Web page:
How Much Has Buffett Invested? Warren Buffett’s staggering success as CEO of Berkshire Hathaway can leave no-one doubting the Wall Street guru’s penchant for making the right stock pick when it matters. Indeed, in a period of more than half a decade, Buffett managed to deliver investors over $700 billion in value, marking an aggregate return of over 3.9 million percent for holders of Berkshire’s Class A shares.
And while Buffett’s investment vehicle currently manages just over 40 different securities, 73 percent of its total assets are accounted for by just five stocks.
His aversion to diversification might be one thing, but if Buffett chooses to allocate around $260 billion of his capital to only a handful of businesses, they must be pretty special. With that in mind, let’s see what these companies have to offer.
Berkshire Has $145 billion In Apple
It’s still something of a surprise that Apple
is Warren Buffett’s largest stock holding, accounting for slightly more than 40 percent of Berkshire’s entire investment portfolio. In fact, that fraction is almost certainly an underestimation today, as Buffett recently revealed he’d added another $600 million worth of Apple stock to Berkshire’s roster
over the first few months of the year.
Once famously cautious when it came to investing in tech firms, Buffett only took the plunge with Apple back in 2016, when he bet $36 billion on the iPhone manufacturer, with a 5.4 percent stake in the consumer electronics business.
That gamble evidently paid-off, as Apple went on to hit a $3 trillion market cap in January 2022, netting the wily investor a remarkable $120 billion profit.
But despite it taking Buffett so long to get in on the nascent tech revolution, a company like Apple is actually a good fit for what the Oracle of Omaha likes to see when putting his faith – and his money – in a company.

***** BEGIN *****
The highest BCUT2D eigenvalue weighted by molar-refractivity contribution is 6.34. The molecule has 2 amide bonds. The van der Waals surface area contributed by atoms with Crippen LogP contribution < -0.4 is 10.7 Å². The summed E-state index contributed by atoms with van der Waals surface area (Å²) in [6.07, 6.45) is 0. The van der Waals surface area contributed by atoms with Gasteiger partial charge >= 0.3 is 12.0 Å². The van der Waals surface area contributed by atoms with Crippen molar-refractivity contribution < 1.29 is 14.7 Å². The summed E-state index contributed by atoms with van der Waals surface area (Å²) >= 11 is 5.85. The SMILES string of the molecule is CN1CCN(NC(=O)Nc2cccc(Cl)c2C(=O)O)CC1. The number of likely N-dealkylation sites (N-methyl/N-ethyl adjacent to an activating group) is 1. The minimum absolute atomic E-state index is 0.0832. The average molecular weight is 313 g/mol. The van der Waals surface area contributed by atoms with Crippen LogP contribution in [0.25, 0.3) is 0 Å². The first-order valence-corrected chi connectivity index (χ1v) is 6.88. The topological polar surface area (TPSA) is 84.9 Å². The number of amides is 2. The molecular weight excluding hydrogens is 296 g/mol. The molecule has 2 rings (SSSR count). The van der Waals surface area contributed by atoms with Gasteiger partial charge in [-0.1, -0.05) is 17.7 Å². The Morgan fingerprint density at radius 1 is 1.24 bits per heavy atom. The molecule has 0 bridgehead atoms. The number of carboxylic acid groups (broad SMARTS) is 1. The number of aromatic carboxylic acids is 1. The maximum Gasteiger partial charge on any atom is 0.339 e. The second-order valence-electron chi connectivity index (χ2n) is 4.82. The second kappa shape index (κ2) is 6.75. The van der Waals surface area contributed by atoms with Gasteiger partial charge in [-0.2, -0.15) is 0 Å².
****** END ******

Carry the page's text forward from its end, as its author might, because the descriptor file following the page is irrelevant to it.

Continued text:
Apple is run by one of the most competent business leaders in the industry today, and has grown its top-line organically for at least the last decade. It also likes to repurchase its own shares when the opportunity is right, and pays out a massive $14.4 billion in dividends
Bank of America: $38.3 billion
Berkshire Hathaway owns more than one billion Bank of America shares, and, at nearly 14 percent of its total portfolio holdings, is the company’s second largest investment.
Buffett’s association with BoA
goes back to the Eurozone debt crisis of 2011, when, after having survived the ravages of the Great Recession a few years earlier, the company saw its share price tumble, losing around two-thirds of its value in just a short space of time.
Fortunately for BAC, however, the Wall Street legend was on hand to convince the firm’s CEO, Brian Moynihan, to accept a deal with Berkshire, helping the beleaguered bank pad out its cash reserves, and boost some much needed investor confidence back into the stock.
The arrangement turned out to be beneficial for all parties; BoA’s share price stabilized, and Buffett ended up with a stake in the company that was to pay him $300 million a year in dividends.
He also received warrants that would allow him to buy 700 million Bank of America shares at $7.14 – an option he exercised in 2017, when the stock was worth around three times that amount!
Chevron: $26.0 billion (estimated)